Academic journal article Journal of Markets & Morality

Appendix to Psalm 15: Concerning the Oath

Academic journal article Journal of Markets & Morality

Appendix to Psalm 15: Concerning the Oath

Article excerpt

At the end of our commentary upon Psalm 15, those things that should have been addressed, we are now added here by way of an appendix at last when, by the grace of the Lord, the whole work has been completed. Why was it not done? (I do not think that a reason should be given at all, especially when this can be mended easily enough.) In that part, it was neglected by a lack of due consideration (something that lurks in large and prolix works). In the last two verses of Psalm 15, the prophet requires, among other things, this kind of integrity from a citizen of the kingdom of God, so that he neither changes what he swore to his neighbor nor gives his money to him for usury. [Therefore,] it would be worthwhile to annotate something concerning both oath-taking and usury, especially because in our day everything is filled with oaths and because usury has grown to such an enormous extent. I know full well that those kinds of people who, up to this point, are far away from the integrity of Christian piety such that they are not even possessed by any reverence for the divine name much less motivated by an internal spirit of charity, do not have ears to hear. Indeed, lest I should abandon the duty of being a faithful admonisher, I will admonish simply and candidly what a pious person should realize and to what he should attend.

It is not necessary that I should define what an oath is. It is rather well-known and customary how it requires a declaration. It is an oath, in which, God is a witness by a citation of his name, either we testify about the truth of something, or, because it is imposed, we inviolably promise that we will guard ourselves. We are speaking not about a frivolous matter but about a legitimate oath.

The rationale for an oath is this: It is presumed that there exists in all mortals the belief that there is a divinity, to whom (1) all secret things are open, (2) trust as well as truth are most highly esteemed, and on the contrary to whom, (3) treachery, fraud, and falsehood are exceedingly displeasing. It is the pursuit of righteousness that punishes perjurers with a deserved vengeance, maintained by the public use, so that we may use the name of this divinity, the God of all, for the purpose of testifying in order to produce belief in those things whose truth we cannot render certain and resolute without some pact. We also appoint God as the avenger, if we should either swear something falsely or not render what was promised. Concerning which [point] all are convinced that it is not allowed that an abuse of God's name should go unpunished. The duty of this sort of oath-taking existed perpetually from the beginning, especially by our ancestors, not only among the Jews but also among the heathen nations. By taking an oath, those things that are doubtful and uncertain are confirmed. Also, if something arises that is disputed, it is settled by the intervention of an oath. For this reason, the apostle says in Hebrews 6[:16], "People vow by one greater than they are, and the end of every controversy is at the confirmation of oaths." There is nothing obscure about these things. Therefore, they do not need a broader disclosure, but we must advance to those things about which there is more debate, [namely] whether or not it is permitted for Christians to take an oath; second, what is an abuse of an oath; and third, concerning the dissolution of oaths.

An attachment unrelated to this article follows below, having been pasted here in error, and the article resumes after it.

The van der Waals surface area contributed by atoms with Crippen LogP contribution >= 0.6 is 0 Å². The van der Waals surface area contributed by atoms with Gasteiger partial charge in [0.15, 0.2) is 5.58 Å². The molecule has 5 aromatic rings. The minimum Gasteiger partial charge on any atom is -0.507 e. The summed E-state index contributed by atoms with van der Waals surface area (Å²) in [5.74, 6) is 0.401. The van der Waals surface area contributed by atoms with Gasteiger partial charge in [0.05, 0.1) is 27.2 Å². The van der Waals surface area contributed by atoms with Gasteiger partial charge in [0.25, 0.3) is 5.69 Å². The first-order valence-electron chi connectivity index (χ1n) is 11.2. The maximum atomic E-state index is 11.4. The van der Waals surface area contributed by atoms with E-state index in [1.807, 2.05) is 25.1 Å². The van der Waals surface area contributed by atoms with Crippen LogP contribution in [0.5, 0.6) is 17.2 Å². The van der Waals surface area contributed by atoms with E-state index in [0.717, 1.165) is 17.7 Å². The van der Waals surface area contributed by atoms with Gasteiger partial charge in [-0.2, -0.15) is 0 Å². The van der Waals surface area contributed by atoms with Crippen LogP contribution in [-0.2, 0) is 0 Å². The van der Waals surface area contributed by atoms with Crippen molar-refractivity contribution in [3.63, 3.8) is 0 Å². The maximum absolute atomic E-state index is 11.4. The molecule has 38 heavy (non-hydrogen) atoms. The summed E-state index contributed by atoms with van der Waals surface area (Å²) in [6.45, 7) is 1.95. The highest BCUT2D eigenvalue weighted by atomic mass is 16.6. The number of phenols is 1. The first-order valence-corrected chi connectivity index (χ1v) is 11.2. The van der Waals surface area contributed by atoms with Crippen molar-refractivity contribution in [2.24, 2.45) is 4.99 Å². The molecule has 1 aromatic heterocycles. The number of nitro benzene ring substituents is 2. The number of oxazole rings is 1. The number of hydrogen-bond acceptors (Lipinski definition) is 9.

Whether the Use of Oaths is Permitted to Christians

This question would not be necessary if the Anabaptists in our time had not thrown the consciences of many into confusion by that erroneous doctrine by which they strive to destroy absolutely every oath from the public, as if [oaths] were illicit. Thus, by the pretext of Christ's words in Matthew 5[:33-37] in which he says, "On the contrary you have heard that the ancients had said, 'you will not swear falsely, but you will pay to the Lord what you have vowed. …

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